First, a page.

This solution is similar to the first solution provided for exercise 2-1, except that it
asks the user to input the amount of padding to display inside the frame. Note that the `pad` variable is no
longer constant since it must be determined when the program runs.

```#include <iostream>
#include <string>

// say what standard-library names we use
using std::cin;
using std::cout;
using std::endl;
using std::string;

int main()
{
// ask for the number of blanks to surround person's name.

// read the number of blanks to surround the greeting

// ask for the person's name

string name;
cin >> name;

// build the message that we intend to write
const string greeting = "Hello, " + name + "!";

// the number of rows and columns to write
const int rows = pad * 2 + 3;
const string::size_type cols = greeting.size() + pad * 2 + 2;

// write a blank line to separate the output from the input
cout << endl;

// write rows rows of output
// invariant: we have written r rows so far
for (int r = 0; r != rows; ++r) {

string::size_type c = 0;

// invariant: we have written c characters so far in the current row
while (c != cols) {

// is it time to write the greeting?
if (r == pad + 1 && c == pad + 1) {
cout << greeting;
c += greeting.size();
} else {

// are we on the border?
if (r == 0 || r == rows - 1 ||
c == 0 || c == cols - 1)
cout << "*";
else
cout << " ";
++c;
}
}

cout << endl;
}

return 0;
}
```

The output of the program is as follows:

```Please enter number of blanks for frame padding: 3

********************
*                  *
*                  *
*                  *
*   Hello, Paul!   *
*                  *
*                  *
*                  *
********************```

## Exercise 2-4

The framing program writes the mostly blank lines that separate the borders from the greeting one character at a time. Change the program so that it writes all the spaces needed in a single output expression.

### Solution

This solution creates a `string` constant named `padding` that consists of the appropriate number of spaces to output between the border character and the greeting. It also adds a `filler` constant that consists of the number of spaces between the borders on lines above and below the greeting.

In the output loop, after determining that spaces should be output, the program tests to determine if the current row is a padding row or the greeting row, and outputs the appropriate `string` constant.

```#include <iostream>
#include <string>

// say what standard-library names we use
using std::cin;
using std::cout;
using std::endl;
using std::string;

int main()
{
// ask for the person's name

string name;
cin >> name;

// build the message that we intend to write
const string greeting = "Hello, " + name + "!";

// the number of blanks surrounding the greeting

// the number of rows and columns to write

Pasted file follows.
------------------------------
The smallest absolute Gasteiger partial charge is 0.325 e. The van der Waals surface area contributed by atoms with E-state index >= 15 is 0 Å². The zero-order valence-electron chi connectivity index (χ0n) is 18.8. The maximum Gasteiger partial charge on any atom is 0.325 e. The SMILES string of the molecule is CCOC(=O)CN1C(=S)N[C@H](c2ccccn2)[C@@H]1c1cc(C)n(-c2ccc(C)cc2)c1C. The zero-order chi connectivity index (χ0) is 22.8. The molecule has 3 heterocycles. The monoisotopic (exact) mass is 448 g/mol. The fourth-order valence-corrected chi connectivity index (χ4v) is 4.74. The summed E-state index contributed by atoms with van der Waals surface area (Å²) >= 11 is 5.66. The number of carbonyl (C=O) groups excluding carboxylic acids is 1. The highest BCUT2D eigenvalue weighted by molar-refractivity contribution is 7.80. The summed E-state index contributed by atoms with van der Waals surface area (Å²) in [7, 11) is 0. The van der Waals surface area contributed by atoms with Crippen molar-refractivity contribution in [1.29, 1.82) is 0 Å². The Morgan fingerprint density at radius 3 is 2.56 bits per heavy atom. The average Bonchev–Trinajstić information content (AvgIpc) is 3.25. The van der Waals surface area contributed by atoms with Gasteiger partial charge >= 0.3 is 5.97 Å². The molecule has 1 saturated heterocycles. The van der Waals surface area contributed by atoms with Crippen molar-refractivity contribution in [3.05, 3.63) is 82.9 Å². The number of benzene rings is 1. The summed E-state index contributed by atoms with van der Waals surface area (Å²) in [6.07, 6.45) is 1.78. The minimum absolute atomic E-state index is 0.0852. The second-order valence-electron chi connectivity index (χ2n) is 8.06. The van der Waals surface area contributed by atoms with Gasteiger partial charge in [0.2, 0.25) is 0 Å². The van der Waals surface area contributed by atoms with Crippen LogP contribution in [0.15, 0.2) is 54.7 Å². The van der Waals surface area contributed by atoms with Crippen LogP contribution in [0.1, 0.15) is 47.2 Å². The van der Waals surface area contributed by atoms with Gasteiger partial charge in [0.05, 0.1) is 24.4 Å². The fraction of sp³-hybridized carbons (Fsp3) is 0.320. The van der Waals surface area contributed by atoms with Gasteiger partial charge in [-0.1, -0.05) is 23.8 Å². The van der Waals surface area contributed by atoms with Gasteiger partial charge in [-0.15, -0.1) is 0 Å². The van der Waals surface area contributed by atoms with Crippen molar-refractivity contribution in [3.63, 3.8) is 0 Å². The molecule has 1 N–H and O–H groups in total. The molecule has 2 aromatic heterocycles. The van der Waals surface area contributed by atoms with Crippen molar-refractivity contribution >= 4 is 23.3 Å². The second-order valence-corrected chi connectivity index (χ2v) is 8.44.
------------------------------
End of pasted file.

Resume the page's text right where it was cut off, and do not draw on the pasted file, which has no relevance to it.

const int rows = pad * 2 + 3;
const string::size_type cols = greeting.size() + pad * 2 + 2;

// string of spaces equal in size to the padding between
// the border and the greeting

// string of spaces to fill the empty area between borders
// above and below the greeting
const string filler(greeting.size() + pad * 2, ' ');

// write a blank line to separate the output from the input
cout << endl;

// write rows rows of output
// invariant: we have written r rows so far
for (int r = 0; r != rows; ++r) {

string::size_type c = 0;

// invariant: we have written c characters so far in the
// current row
while (c != cols) {

// is it time to write the greeting?
if (r == pad + 1 && c == pad + 1) {
cout << greeting;
c += greeting.size();
} else {

// are we on the border?
if (r == 0 || r == rows - 1 ||
c == 0 || c == cols - 1) {
cout << "*";
++c;
} else {

// are we on the greeting line?
if (r == pad + 1) {

} else {

// output empty space between borders
cout << filler;
c += filler.size();
}
}
}
}

cout << endl;
}

return 0;
}
```

The output of the program is as follows:

```Please enter your first name: Paul

************************
*                      *
*                      *
*                      *
*                      *
*                      *
*     Hello, Paul!     *
*                      *
*                      *
*                      *
*                      *
*                      *
************************```

## Exercise 2-5

Write a set of “*” characters so that they form a square, a rectangle, and a triangle.

### Solution

This solution outputs each of the three figures to be `height` rows. Changing this constant will change the size of each shape. Each shape is built until `height` rows have been printed.

```#include <iostream>
#include <string>

// say what standard-library names we use
using std::cin;
using std::cout;
using std::endl;
using std::string;

int main()
{